Mothers nurture, protect and love their children in the hopes of seeing them become happy, productive adults. It’s in their programming. The science fiction gem, “I Am Mother,” asks what kind of mom a robot would make.
A pretty good one, if you go by the first 30 minutes of the movie, which is set in an underground bunker after an extinction event wipes out humanity. A signpost on the moon could literally say, “Earth ahead. Pop: 1.”
During this early stretch of the film, we watch as Mother, an agile anthropomorphic machine, selects one of the frozen embryos she has on hand and cultivates a baby girl she calls Daughter. She then raises the child, teaching her history, culture and ethics as she ages.
Mother cuddles Daughter and holds her hand, speaks in a soft, soothing voice and plays old songs, including “Baby Mine” from Disney’s “Dumbo.” This emotional fostering cultivates a cheerful child who grows up content with her sterile, windowless home and single mother.
“Dumbo” isn’t the only classic movie to be found in the DNA of “I Am Mother.” Astute sci-fi fans will also notice strands of “2001,” “Blade Runner” and “The Terminator,” which suggests that the face of this idyllic existence must eventually peel back to reveal something ominous.
To get the ball rolling in that direction, director Grant Sputore and writer Michael Lloyd Green toss another human into the mix – an injured surface dweller played by Hilary Swank. (OK, so, the sign on the moon should say, “Earth ahead: Pop. 2”)
Daughter initially hides the woman and tends to her, but Mother soon learns of her presence, triggering events and revelations that take the film to its conclusion.
Built on a foundation of beloved sci-fi trappings, the story intrigues from the beginning. The visuals are just as appealing and kept my eyes glued to the screen, absorbing the sleek imagery and muted but beautifully lit color palette.
The bunker reminded me of the interiors of “Prometheus” (2012) and “Moon” (2009), with long corridors and small, efficient rooms dominating the screen.
Mother herself is a work of art. Although clearly a robot, she’s fast and fluid, and if it weren’t for her metallic exterior, rectangular head and single eye, à la Hal from “2001,” she could pass for human.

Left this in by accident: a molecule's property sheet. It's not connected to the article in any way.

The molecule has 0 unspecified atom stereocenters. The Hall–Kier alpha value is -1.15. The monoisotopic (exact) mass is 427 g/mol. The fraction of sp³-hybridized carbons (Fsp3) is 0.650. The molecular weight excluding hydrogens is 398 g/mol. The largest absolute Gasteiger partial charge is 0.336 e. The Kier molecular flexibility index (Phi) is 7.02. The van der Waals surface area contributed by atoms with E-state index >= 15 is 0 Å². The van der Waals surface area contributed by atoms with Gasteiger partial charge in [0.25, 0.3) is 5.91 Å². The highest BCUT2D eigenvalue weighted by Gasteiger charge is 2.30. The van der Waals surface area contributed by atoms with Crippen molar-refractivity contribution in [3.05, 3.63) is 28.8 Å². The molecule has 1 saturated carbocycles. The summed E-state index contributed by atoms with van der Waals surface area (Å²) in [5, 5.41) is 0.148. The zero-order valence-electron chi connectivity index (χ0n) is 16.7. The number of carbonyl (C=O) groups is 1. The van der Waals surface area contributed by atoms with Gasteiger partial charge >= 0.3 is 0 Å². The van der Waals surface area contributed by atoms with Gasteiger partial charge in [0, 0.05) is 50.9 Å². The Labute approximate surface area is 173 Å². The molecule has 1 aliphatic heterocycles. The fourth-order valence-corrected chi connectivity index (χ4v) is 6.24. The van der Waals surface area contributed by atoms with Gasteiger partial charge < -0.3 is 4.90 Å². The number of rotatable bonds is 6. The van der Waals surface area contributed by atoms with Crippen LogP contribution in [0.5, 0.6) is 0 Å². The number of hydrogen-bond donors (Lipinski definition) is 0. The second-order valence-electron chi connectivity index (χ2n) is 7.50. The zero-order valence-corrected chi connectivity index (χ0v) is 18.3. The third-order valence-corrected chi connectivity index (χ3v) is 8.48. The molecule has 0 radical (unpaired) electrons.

So, imagine my surprise when I read that Mother is mostly a practical, not a computer-animated, special effect.
The best effects are those that make you forget you’re watching a fabrication. This could have been Sputore’s way of helping viewers to identify with Daughter, who sees Mother not as an artificial intelligence but a parent. This makes the shift in tone harder to swallow.
Other than Mother, the most impressive aspect of the film’s appearance is the lighting, which Sputore uses to knead the emotions of viewers. The film goes from bright as a summer day, to more menacing as it delves into the dark corners of the bunker, to a blinking, pulsing nightmare.
Near the end of the film, there’s a shot of Daughter standing behind hanging plastic strips, lights flashing in front of and behind her, that’s the most arresting image I’ve seen in a movie this year. Going on “I Am Mother” alone, Sputore is a talented visualist.
All this was done with what appears to have been modest funds. Not that the film’s budget matters. As Josh Jackson writes in his review of “I Am Mother” for Paste, ever since Duncan Jones turned a $5 million budget into the thought-provoking “Moon,” filmmakers have realized they can say a lot and still make a handsome movie with just a futuristic bunker and a clever concept.
Working off a screenplay by Green, Sputore peels back the face I mentioned slowly, taking his time to wring tension and suspense out of the cast of three and the limited amount of space available to him.
As the film’s geography expands and the action picks up, Sputore and Green contemplate a number of questions. How destructive is mankind? What steps must be taken to repair the damage humanity has done to Earth? Are people overly reliant on technology, to their own peril?
These questions and others are familiar, and while the filmmakers don’t dive too deeply into these philosophical waters, the undertones add substance to “I Am Mother.”
My disappointments with “I Am Mother” are limited to two. One, I’m not convinced Sputore and Green nail the ending. But if they do miss it, it’s by a forgivable margin.
Also, “I Am Mother” would have looked and played great in a theater, but it’s available only on Netflix.
Kudos to the streaming service for identifying and providing a platform for good genre projects, but I wish it hadn’t snapped up “I Am Mother” before audiences had been able to see it on a big screen first.
Then again, I can watch it a second time without having to buy a ticket, just to enjoy a skillfully made sci-fi movie with more than spaceships and explosions on its mind.